Have upon your study table, always accessible, a good-sized substantially bound blank book. whenever a germinant thought comes seize your pen and write it down. Such thoughts will come out of your special course of literary reading, out of your cursory scanning of current fiction, even out of the five-minute glance given to the morning paper, out of nowhere and from manywhere (p. 728).Such "thought-compelling suggestions" may be foreign to the sermon a minister may write, but they may serve as inspiration nevertheless. This is not the end of the advice:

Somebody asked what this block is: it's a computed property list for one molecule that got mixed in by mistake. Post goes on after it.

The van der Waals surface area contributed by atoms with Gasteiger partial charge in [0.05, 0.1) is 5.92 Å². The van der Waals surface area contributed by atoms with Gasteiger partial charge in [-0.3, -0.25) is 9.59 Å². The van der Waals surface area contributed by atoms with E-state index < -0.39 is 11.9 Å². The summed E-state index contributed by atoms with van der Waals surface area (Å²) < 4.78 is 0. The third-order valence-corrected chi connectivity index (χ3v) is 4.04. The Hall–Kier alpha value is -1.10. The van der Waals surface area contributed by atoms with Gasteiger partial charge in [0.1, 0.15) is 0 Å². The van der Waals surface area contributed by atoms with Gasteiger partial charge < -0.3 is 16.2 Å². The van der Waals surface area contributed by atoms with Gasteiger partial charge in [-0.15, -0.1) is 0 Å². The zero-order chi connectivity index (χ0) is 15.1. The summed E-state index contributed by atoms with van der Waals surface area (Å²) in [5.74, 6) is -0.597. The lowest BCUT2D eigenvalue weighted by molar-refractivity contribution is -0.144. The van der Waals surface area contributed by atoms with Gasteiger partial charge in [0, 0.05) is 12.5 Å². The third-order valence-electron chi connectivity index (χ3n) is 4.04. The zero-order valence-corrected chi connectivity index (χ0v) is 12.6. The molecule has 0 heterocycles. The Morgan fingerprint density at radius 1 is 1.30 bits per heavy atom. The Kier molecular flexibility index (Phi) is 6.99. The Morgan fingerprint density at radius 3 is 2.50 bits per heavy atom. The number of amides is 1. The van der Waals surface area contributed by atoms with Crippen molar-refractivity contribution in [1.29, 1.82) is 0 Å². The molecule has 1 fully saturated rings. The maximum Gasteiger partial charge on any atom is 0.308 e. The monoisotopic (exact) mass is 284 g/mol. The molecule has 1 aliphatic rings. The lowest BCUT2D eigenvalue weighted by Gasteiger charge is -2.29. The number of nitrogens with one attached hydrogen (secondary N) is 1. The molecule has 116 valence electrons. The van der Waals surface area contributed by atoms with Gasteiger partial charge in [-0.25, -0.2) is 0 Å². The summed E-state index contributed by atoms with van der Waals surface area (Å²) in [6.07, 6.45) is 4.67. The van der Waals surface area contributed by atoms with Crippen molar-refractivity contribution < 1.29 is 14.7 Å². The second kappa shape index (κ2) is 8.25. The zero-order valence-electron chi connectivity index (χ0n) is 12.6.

Have also a special vest-pocket notebook and let nothing escape you. Besides your notebooks have a generous file of long narrow cards. Place on the end of the card in plain letters the name of any subject on which you find any thought worth recurring to in any book you read. Jot down the name or the initial of the volume, together with the page; and if the book is your own, mark the line or paragraph. Gradually your cards will get heads, and you can arrange them so that all the heads can be seen at a glance. You can pick out any subject you desire, either for adding new memoranda or finding something needed on that particular theme. Everywhere, and all the time, gather and store up material (pp. 728f.)The mere collection of the material will enrich the mind and give "increased facility." Scissors for clipping papers are also essential. To store these, one need no expensive cabinets: an arrangement "of large envelopes ... will meet every requirement." When time comes to write the sermon, "proceed to make a rough draught of an outline" (p. 733). If you must write the last part of the sermon, before the first is 'perfectly sketched, by all means do so. "Be not bound by any hard-and-fast system of rules' for writing. "Be yourself. Work in your own harness. Avoid coming inot bondage to any one method of working," but don't be different from anybody else "for the sake of singularity" either (p. 734). Talk about non-linear writing and note-taking! The advice is just as valid as it was a hundred years ago, even though "good-sized substantially bound blank" books and "special vest-pocket books" may no longer be so necessary and electronic equivalents may have taken their place. But let's remember that they are equivalents and not something radically new. They bring new affordances, but they are also "more of the same."